As the Korean music market begins to receive more international recognition, the local band scene is looking to rise up and represent the next generation of Korean music. This is the 18th installment of a series of interviews with Korean rock, acoustic and alternative bands. ― Ed.
After nearly two decades in the local punk rock music scene, the five members of Crying Nut show no signs of growing old ― or maturing for that matter.
The meeting place of Korea’s best-selling indie rock group is reminiscent of a teenager’s bedroom: a backstreet basement recording studio plastered with band posters and promotional stickers.
“Hello, I’m Crying Nut’s bass player, you can call me Captain Rock,” said Han Gyeong-lok with a big smile, during a recent interview with the bandmates in their studio in Mapo-gu, Seoul.
As Captain Rock serenaded the room on his acoustic guitar while he waited for some of the band members to arrive, he talked about the role the band has played in Korea’s still low-key punk rock culture.
|Crying Nut. (Drug Records)|
“We first started playing shows in the Hongdae club scene back in 1995; at that time, we were one of the first bands to introduce punk rock to Korea,” he said. “We weren’t just doing Western-style punk music, rather we added our own local flavor to the music and it became what some people refer to as ‘Joseon punk.’”
After the bandmates were confident enough that their Korean twist on punk rock had the power to sustain itself, Crying Nut released its debut studio album “Maldalija” in 1998, selling more than 100,000 copies.
Now 16 years later, the debut album’s eponymous lead single ―- with its chaotic drumming and its raucus shouting ― is still arguably the best-known punk track in Korea.
“’Maldalija’ just symbolizes everything that this band is all about, this is style of Crying Nut,” said vocalist Park Yoon-sick.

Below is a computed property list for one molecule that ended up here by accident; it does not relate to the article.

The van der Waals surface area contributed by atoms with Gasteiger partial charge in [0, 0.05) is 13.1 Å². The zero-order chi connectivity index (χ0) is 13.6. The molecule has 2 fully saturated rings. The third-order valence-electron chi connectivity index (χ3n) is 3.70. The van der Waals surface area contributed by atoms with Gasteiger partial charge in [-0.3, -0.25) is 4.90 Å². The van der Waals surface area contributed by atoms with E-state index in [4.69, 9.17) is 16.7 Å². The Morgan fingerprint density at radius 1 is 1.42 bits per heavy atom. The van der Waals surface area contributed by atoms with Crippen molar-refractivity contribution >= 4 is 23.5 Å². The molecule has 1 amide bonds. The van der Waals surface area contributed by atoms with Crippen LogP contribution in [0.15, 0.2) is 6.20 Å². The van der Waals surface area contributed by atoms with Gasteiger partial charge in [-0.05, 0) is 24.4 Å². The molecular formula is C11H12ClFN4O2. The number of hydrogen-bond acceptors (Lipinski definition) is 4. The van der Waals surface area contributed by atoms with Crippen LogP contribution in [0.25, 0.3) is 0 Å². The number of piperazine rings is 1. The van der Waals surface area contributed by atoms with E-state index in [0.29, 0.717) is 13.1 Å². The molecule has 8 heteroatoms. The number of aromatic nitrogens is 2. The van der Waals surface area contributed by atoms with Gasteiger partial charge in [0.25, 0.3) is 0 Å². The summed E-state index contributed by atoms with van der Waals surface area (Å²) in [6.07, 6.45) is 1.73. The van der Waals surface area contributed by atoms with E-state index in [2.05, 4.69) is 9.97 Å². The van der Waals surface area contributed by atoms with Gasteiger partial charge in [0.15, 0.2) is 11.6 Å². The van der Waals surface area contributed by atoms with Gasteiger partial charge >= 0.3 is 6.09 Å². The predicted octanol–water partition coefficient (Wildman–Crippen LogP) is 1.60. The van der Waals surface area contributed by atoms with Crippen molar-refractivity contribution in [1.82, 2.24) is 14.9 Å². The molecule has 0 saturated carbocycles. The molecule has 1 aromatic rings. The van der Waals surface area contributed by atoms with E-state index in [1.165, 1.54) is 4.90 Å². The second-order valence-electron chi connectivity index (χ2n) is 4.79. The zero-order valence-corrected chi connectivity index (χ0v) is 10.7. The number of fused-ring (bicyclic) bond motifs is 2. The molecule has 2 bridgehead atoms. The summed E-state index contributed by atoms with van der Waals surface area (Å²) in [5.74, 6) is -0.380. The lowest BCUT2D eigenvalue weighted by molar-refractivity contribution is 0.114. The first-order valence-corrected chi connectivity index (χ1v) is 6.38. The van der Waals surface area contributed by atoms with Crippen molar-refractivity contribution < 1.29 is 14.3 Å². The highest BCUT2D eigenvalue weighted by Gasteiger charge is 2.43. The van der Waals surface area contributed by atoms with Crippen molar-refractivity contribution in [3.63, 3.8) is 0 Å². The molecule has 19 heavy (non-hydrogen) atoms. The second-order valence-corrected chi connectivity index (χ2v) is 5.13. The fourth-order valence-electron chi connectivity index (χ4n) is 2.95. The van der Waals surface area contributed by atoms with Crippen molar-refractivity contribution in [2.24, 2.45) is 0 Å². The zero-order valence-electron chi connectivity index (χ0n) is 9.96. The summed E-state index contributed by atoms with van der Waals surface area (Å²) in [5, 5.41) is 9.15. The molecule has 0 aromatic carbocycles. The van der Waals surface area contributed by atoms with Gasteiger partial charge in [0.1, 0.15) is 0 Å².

So what is the band’s secret to becoming the best-selling indie band in Korean history?
“We drink a lot of booze, we meet a lot of beautiful women, and from all this we can make great music,” said Captain Rock.
Despite some speculation that the “nut” in the band name might refer to craziness, the name actually originates from a sad, yet funny story about mini-walnut cakes.
While Captain Rock and his friend were waiting at a bus stop near the grade school they were attending, his friend spotted a man selling walnut cakes from a food cart across the street. Suddenly hit with a serious sweet tooth craving, his friend decided to walk over and buy a bag of treats.
“But when he got back to the bus stop, it suddenly dawned on him that he had bought the cakes with his bus fare money,” Captain Rock explained. “Realizing this, he began to cry and we started walking home ... it was just one of those funny moments when you’re a kid that you always remember.”
Well known for their rambunctious live concerts, the bandmates admit that their music is all about tossing inhibitions to the wind and learning to free one’s mind, understanding that not everything in life has to be too serious ― even music.
“I want people to come to our concerts and think of it as one giant party,” said guitarist Lee Sang-myun.
“I hope when people come see us, they literally don’t think anything at all; after all we are not that kind of a serious act,” added keyboard player Kim In-soo.
As one of the country’s most successful rock bands, Crying Nut has toured all over the globe, performing across Asia, the U.S. and in Europe. However, despite having done shows in some of the world’s most notable music events such as the annual South by Southwest festival in Austin, Texas, the bandmates claimed that their most memorable overseas show was playing at the Trastock Festival in Sweden back in 2005.
“It was just this huge festival with thousands and thousands of people ― like Sweden’s version of Woodstock ― and when we looked around we noticed that we were the only Asians, anywhere,” said drummer Lee Sang-huk.
As the venue had multiple stages with simultaneous acts, the bandmates were almost certain that they were going to draw only a small subset of concert goers during their allotted performance schedule. However, their initial presumptions turned out to be dead wrong.
“As we started playing, we noticed that more and more people started heading over to our stage; it was just an incredible feeling,” Lee continued. “There was even this young skinhead kid, with a big swastika tattooed on his arm who had been cursing racial slurs at us before the show, but once we started our set, he got so into the music he actually started crowd surfing ... rock music knows no boundaries.”
Crying Nut will be performing its next live concert at the upcoming “R.P. Fest” rock concert on July 6 at the Mapo Arts Center in Seoul.
By Julie Jackson (firstname.lastname@example.org)